Mentoring is one of the strategies that can change the figures and drive cultural change. Effective programs successfully retain and develop talented aspiring female leaders.

For example, 67% of women in a formal mentoring program at a top tier law firm were promoted to partner. 63% at an ASX listed company on a gender diversity mentoring program for senior women were promoted.[1] While the NRL has seen a substantial shift in numbers of female staff and team executives through its mentoring initiatives.

The latest Harvard Business Review report on programs to boost diversity in the workplace also sites mentoring as one of the top initiatives that can strengthen the pipeline. It says the programs that work don’t ‘teach or train’ but engage. They get active involvement from the top and encourage social accountability to be part of the solution.

Mentoring works because it allows emerging leaders to test ideas, gain fresh perspectives and seek experienced counsel on leadership, career and performance.  It helps promote women by boosting confidence, exposing emerging talented to senior executives and encouraging them to take risks with their careers and responsibility for their own progression.

Jetstar’s Chief Pilot Captain Georgina Sutton – only the second female chief pilot in the world – was selected for a mentoring program in her role as a senior Qantas Captain and says her mentor was invaluable in increasing her confidence and providing honest, candid advice to help her progress. She now strongly advocates the support of programs for women to enter leadership, particularly if they haven’t envisaged it for themselves.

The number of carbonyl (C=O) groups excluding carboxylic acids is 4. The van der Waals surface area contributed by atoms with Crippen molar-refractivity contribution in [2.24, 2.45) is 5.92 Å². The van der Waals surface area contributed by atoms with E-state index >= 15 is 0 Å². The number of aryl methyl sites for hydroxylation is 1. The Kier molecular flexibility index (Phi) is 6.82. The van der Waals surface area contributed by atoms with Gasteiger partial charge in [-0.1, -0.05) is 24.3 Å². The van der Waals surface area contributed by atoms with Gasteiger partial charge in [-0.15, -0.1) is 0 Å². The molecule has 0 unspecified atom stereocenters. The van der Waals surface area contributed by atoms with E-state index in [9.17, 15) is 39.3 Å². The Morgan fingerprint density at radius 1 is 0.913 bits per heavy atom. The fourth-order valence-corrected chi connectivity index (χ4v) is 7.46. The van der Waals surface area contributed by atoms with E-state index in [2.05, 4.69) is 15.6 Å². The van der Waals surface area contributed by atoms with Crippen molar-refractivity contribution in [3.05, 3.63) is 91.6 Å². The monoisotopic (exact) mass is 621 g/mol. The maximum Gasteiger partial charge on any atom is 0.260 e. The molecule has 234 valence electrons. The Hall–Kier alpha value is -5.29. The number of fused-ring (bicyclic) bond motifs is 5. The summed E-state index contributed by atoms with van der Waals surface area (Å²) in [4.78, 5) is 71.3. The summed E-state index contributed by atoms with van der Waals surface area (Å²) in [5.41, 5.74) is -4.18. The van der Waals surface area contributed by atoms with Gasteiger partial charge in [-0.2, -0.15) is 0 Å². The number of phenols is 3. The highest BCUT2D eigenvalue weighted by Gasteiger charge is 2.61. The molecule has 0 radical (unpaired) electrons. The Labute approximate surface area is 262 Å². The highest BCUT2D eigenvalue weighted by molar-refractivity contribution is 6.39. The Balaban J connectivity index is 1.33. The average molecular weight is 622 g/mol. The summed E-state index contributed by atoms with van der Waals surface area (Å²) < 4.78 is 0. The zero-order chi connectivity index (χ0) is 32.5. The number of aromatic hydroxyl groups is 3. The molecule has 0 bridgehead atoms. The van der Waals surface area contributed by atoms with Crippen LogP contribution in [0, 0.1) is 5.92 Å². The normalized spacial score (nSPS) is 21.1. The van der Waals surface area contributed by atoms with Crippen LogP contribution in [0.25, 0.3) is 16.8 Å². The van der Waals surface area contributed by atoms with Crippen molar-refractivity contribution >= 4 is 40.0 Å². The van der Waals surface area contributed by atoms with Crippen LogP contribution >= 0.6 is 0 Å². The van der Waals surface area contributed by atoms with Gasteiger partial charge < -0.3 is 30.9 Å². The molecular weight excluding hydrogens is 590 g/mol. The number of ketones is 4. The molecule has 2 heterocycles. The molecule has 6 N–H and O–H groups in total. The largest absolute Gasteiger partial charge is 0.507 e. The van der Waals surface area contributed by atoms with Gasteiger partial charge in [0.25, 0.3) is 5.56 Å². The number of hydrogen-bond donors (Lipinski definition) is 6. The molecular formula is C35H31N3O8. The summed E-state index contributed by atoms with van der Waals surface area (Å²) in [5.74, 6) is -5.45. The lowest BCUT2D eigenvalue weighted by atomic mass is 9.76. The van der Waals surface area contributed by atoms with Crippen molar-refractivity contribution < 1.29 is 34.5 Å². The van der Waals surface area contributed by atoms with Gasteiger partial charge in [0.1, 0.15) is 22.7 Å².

Another senior manager on our program agreed, “mentoring gave me the courage and confidence to challenge the status quo and take risks and achieve beyond my wildest dreams”

They are not alone. Many business leaders, including our female mentors now sitting on some of Australia’s top company’s executive and board tables, advocate the value of mentoring to get ahead.

For maximum impact, a structured program with careful planning, good design and clarity of purpose is recommended.

In our experience, the program should be positioned as an initiative to support talented female participants. It should be championed from the top, matches carefully considered and clear parameters set to encourage engagement and commitment.

Formally connecting the mentee/mentor can also be an important part of its success. Women are statistically less inclined to approach potential mentors on their own and the recent Harvard Business Review’s research report suggests male executives feel uncomfortable reaching out informally to young women, yet are eager to mentor formally assigned protégés, whoever they may be.

In addition, connecting select women with experienced mentors within a program not only demonstrates the value the organisation places on them but validates the importance of focusing on their own career progression. It also creates a professional relationship that adds accountability and the required commitment to learn and grow.

Of course, other factors such as sponsorship, cultural change, increased flexibility and unconscious bias are all important parts of long term change.

Mentoring is certainly not the only solution but it can be an effective, cost-effective piece of the puzzle. It’s great to see all the discussions taking place but the figures make it clear we need to take action and implement the right initiatives to make it happen.

Don’t just hope it happens organically. It won’t.

 1] Results from McCarthy Mentoring Emerging Leader 12 month programs